Welcome to SunbonnetSmart.com
Learn practical information to
help you through impractical times.
“Insecurity: the Fine Print of Creative License?”
is my most recent post.
On June 7, 2014, Laurel Regan, at AlphabetSalad.com posted, “Some Questions on Creative Self-Confidence.” Being in the creative arts myself, I found the topic of her discussion and fan Comments thought provoking. In this post, I hope to reassure anyone who creates that they are a creator, anyone who paints that they are a painter, and anyone who writes that they are a writer. It is the actions that determine the title, not the facilitator’s mental set of confidence or self-doubt, for..
For the full post, please click here.
…Then DOWNLOAD vintage books, patterns,
paper dolls and childhood delights!
How to Create a life of healing abundance.
The first things to keep in mind are sayings we’ve
heard all of our lives:
Home is where the HEART is.
Keep a good HEAD on your shoulders.
Have a ROOF over your head.
Put FOOD on the table.
Have CLOTHES for the body.
Keep MONEY in the bank.
Seek BEAUTY for the soul.
Be sure you know the difference between
NEEDS and WANTS.
In the meantime,
if you are here for the….
…Higgins Family Reunion, click the license:
…Quilting, click the Barbara Fritchie Quilt Block:
…love of Scotland, click the Clan Crest:
…fear of financial difficulties, click the dollar bill:
And now, back to learning practical
information for impractical times:
A Modern Madonna in 1932 and, now in 2010.
Years ago, when the United States of America was in the Depression Era, there were people who sadly jumped out of windows in despair and there were people who not only survived, but prospered. The times were not the reason, but each individual’s reaction to the times that brought them success or failure.
Now, we face many challenges, but a great thing we have going for us is that it’s happened before, within reach of our lifetimes. If we look to the lean years of the Depression, we can find the skills necessary to survive and prosper in what are becoming our Recession Years.
An expectant mother of the 1930s.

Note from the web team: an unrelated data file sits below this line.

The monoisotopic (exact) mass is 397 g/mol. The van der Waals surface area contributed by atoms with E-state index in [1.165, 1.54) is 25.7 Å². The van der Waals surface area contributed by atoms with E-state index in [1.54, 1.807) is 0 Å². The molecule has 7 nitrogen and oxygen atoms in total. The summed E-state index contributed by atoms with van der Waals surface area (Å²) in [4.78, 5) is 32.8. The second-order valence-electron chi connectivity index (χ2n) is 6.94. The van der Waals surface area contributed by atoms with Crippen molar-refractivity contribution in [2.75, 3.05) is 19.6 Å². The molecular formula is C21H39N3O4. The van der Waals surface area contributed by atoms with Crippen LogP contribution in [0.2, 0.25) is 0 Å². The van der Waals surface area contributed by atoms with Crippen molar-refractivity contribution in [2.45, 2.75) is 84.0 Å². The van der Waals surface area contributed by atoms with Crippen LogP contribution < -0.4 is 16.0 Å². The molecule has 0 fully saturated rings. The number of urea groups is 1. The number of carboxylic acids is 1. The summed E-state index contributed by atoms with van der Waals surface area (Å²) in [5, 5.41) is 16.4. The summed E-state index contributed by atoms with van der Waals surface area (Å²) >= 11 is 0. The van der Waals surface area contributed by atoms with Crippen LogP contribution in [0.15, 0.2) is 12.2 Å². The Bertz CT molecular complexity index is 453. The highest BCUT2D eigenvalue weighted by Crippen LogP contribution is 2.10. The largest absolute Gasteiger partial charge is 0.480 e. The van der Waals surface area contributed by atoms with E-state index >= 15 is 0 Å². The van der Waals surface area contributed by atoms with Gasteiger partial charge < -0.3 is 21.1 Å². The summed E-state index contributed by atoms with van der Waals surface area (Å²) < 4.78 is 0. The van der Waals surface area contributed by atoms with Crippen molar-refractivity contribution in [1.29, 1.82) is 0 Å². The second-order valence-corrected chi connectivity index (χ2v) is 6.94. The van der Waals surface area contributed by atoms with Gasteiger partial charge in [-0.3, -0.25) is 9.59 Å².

The main difference between then and now, though, is that while the adults of the Depression were raised with life skills making them independent and self-sufficient, we have been raised to depend on the labor of others to provide us with our necessities. Many people now days are not only ignorant of what it takes to be self-sustainable, they don’t even know what questions to ask.
That’s where Sunbonnet Smart can help. We know the questions to ask, we’ve asked them and found the answers! And, best of all, we are looking forward to sharing them with you!
Why would we choose a Sunbonnet as our symbol of triumph? Our symbol of not only surviving, but thriving? Because Sunbonnets sat upon the heads of some of the most brilliant minds of the 20th century. Are we talking about Henry Ford? Thomas Edison? Or Albert Einstein?
A Mother picking through berries with her children in 1910.
No! We mean the many heroes who kept the home fires burning when there wasn’t any wood; who had dinner on the table when there wasn’t any food and who figured out a way to water the garden when there wasn’t any water. That’s right. We’re talking about those great Americans, women in Sunbonnets, who worked us out of World War I, the Depression and World War II one macaroni and cheese dinner at a time. These women put on brave smiles everyday when they awakened to a new day of uncertainly and need, many times not knowing how to make it through, and yet, somehow they did.